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GO health gives reminder about removing lead-based paint

By Press Release

Press Release:

With the warmer weather here, more home renovation projects are starting. If you have a home built before 1978, it is important to make sure renovations are done safely. 

Homes built before 1978 are more likely to have lead-based paint that can be disturbed when renovating. Renovations can put lead dust into the air as well as into the heating and cooling systems of homes with lead-based paint.

Children (and adults) exposed to this lead dust are at risk of lead poisoning. There is no safe level of lead to have in the body. The effects of lead poisoning are permanent and can affect a child into adulthood. 

“Lead poisoning can affect anyone, but is especially dangerous for infants and small children,” stated Paul Pettit, Public Health Director for the Genesee and Orleans County Health Departments (GO Health). 

“Childhood lead poisoning can harm the brain and nervous system leading to learning challenges, lower IQ, difficulty in paying attention/hyperactivity, kidney damage, and very high levels can be fatal. Lead poisoning can also be dangerous for pregnant women because lead can pass to the baby during pregnancy.”

While thinking about renovation plans for this summer, consider using a lead-safe certified contractor if you live in a home built before 1978. If planning to do the work yourself, here are some simple steps you can take to keep both you and your family safe.

  1. Set up safely in a way that should prevent dust from escaping the work area and keep anyone not working on the project from entering. This can include removing all furniture, rugs, curtains, and other household items, tightly wrapping items that cannot be removed with plastic sheeting, covering floors with plastic sheeting, closing and sealing all doors, turning off forced-air heating and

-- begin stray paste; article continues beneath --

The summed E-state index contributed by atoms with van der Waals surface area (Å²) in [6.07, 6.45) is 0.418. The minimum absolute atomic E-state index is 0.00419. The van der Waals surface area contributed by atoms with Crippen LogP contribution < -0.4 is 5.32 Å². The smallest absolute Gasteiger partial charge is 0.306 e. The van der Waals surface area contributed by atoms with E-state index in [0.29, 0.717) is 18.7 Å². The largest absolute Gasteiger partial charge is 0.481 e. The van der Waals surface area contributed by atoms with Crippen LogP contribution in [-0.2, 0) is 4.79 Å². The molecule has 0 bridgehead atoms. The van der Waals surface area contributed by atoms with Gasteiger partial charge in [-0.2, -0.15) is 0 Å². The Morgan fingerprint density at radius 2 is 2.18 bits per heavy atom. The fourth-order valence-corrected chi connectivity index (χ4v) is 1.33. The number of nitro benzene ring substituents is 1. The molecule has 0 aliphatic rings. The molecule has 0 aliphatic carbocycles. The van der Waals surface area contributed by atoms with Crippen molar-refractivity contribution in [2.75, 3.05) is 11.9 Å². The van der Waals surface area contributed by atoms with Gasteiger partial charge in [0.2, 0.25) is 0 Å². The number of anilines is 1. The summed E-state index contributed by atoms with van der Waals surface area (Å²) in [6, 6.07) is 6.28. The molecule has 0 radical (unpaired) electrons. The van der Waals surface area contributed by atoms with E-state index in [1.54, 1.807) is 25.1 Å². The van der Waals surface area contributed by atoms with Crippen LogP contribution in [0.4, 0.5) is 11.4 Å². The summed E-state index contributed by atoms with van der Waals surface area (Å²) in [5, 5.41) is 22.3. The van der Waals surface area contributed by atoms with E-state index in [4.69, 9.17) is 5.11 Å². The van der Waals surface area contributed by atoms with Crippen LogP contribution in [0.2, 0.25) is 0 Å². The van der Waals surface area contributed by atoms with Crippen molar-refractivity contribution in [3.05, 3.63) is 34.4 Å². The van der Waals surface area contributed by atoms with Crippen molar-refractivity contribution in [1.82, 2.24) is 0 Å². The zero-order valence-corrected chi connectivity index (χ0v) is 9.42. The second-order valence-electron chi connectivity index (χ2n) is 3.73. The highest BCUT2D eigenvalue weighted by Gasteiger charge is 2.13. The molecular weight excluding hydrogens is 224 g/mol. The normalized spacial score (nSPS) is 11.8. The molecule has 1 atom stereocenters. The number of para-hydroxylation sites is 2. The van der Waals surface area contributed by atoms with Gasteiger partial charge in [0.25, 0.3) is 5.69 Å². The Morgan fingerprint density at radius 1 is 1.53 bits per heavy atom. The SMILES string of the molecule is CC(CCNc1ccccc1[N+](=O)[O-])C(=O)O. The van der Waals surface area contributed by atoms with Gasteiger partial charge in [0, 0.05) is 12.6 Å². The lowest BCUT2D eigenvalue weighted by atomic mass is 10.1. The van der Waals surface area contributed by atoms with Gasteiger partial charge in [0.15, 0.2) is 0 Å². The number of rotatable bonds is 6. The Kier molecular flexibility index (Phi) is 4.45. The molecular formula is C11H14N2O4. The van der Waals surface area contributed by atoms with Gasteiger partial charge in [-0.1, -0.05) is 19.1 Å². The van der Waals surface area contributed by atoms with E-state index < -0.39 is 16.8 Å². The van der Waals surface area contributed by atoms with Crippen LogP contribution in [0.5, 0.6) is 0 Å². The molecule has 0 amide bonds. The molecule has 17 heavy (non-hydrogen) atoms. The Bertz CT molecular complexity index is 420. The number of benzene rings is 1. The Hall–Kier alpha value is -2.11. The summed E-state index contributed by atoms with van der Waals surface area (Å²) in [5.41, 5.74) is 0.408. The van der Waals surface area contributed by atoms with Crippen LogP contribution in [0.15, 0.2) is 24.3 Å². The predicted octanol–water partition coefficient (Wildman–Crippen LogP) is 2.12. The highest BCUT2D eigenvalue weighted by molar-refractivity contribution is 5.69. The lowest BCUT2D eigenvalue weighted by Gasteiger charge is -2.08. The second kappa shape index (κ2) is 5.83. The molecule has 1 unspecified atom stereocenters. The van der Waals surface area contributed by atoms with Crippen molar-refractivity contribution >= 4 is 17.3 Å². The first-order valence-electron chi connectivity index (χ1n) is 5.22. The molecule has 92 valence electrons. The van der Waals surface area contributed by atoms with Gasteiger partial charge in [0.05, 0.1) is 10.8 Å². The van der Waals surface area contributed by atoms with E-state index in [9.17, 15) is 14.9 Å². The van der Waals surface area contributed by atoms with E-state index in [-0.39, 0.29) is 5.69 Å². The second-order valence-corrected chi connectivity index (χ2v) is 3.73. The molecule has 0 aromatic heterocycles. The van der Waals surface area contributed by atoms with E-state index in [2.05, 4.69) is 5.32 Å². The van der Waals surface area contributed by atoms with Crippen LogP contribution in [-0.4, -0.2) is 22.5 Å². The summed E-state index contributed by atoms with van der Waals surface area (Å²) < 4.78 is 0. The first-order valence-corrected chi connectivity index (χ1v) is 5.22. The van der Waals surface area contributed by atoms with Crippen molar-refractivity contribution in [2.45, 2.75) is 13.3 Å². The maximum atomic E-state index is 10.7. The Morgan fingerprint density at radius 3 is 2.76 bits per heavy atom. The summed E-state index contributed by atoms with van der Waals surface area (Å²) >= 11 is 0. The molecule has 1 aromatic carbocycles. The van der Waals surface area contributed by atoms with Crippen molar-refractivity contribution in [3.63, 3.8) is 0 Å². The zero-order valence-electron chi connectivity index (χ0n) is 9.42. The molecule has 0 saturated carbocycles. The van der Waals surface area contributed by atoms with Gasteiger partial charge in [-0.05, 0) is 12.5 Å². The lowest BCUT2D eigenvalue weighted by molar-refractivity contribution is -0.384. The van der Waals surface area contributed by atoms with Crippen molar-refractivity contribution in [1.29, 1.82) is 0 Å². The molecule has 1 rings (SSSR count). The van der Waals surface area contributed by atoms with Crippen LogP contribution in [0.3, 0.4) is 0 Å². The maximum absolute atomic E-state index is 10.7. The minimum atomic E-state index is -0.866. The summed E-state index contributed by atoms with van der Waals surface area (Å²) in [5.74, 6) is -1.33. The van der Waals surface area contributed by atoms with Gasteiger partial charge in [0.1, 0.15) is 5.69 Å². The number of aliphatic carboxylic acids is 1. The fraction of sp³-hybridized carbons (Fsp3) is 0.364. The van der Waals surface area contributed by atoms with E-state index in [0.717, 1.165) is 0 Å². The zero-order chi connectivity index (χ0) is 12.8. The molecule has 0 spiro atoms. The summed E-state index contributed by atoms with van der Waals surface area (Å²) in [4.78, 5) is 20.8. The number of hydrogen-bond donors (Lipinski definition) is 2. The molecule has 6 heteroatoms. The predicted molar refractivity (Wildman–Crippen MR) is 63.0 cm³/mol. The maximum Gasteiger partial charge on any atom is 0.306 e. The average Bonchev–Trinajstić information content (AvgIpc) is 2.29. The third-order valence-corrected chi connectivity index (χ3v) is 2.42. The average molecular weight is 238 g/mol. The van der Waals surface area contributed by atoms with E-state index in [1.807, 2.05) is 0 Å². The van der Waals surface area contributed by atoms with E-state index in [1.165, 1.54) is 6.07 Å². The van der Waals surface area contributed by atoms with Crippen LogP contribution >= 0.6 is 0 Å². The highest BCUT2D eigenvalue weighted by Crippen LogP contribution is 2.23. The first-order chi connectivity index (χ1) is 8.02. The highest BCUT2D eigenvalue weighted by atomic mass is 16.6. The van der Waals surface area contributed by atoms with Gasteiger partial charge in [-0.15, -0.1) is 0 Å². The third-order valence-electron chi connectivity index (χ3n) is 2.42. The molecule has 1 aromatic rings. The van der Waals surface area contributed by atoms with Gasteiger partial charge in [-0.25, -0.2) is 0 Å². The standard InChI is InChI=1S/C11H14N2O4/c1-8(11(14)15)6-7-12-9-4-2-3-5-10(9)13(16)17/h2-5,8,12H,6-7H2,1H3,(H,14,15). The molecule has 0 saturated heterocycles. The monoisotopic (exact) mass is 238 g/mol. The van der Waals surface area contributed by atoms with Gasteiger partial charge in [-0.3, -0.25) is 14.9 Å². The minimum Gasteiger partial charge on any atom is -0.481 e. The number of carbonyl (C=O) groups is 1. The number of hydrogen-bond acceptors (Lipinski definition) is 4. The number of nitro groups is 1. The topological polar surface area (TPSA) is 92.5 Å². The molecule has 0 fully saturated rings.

air conditioning systems, and covering vents with sheeting. All sheeting should be taped in place to ensure it is secure.
  2. Protect yourself. Wear proper personal protective equipment (PPE) when working, wash your hands and face every time you stop working, wash your work clothes separately from the rest of your family’s laundry, and do not eat, drink, or smoke in your work area. Dust and debris can contaminate food or other items and cause you to ingest dangerous lead dust.
  3. Minimize Dust. Many renovation tasks (drilling, cutting, opening walls, etc.) create dust that may contain lead. Using proper tools and simple practices can help limit and control dust. 
  4. Clean your work area at the end of every day. This helps minimize dust and protects you and your family. Easy ways to keep your work area clean include; putting trash in heavy-duty bags as you work, vacuuming with a High-Efficiency Particulate Air (HEPA) cleaner frequently, cleaning tools daily, disposing of or cleaning PPE, and keeping non-workers out of the work area.
  5. Control Waste. Collect all waste and secure it tightly with duct tape or a double bag to prevent lead dust or debris from escaping before disposal.
  6. Clean again. When your renovations are complete and before using the room again, use wet-cleaning methods in order to control the dust and prevent the dust from going back into the air. Make sure to mop uncarpeted floors thoroughly, clean walls with a HEPA vacuum or damp cloth, thoroughly vacuum all remaining surfaces and objects with a HEPA vacuum, and then wipe down all surfaces with wet cloths until the cloths are clean.

For any questions and more information on GO Health Lead Programs, contact the Genesee County Health Department at (585) 344-2580 ext. 5555 or You can also visit the GO Health website at

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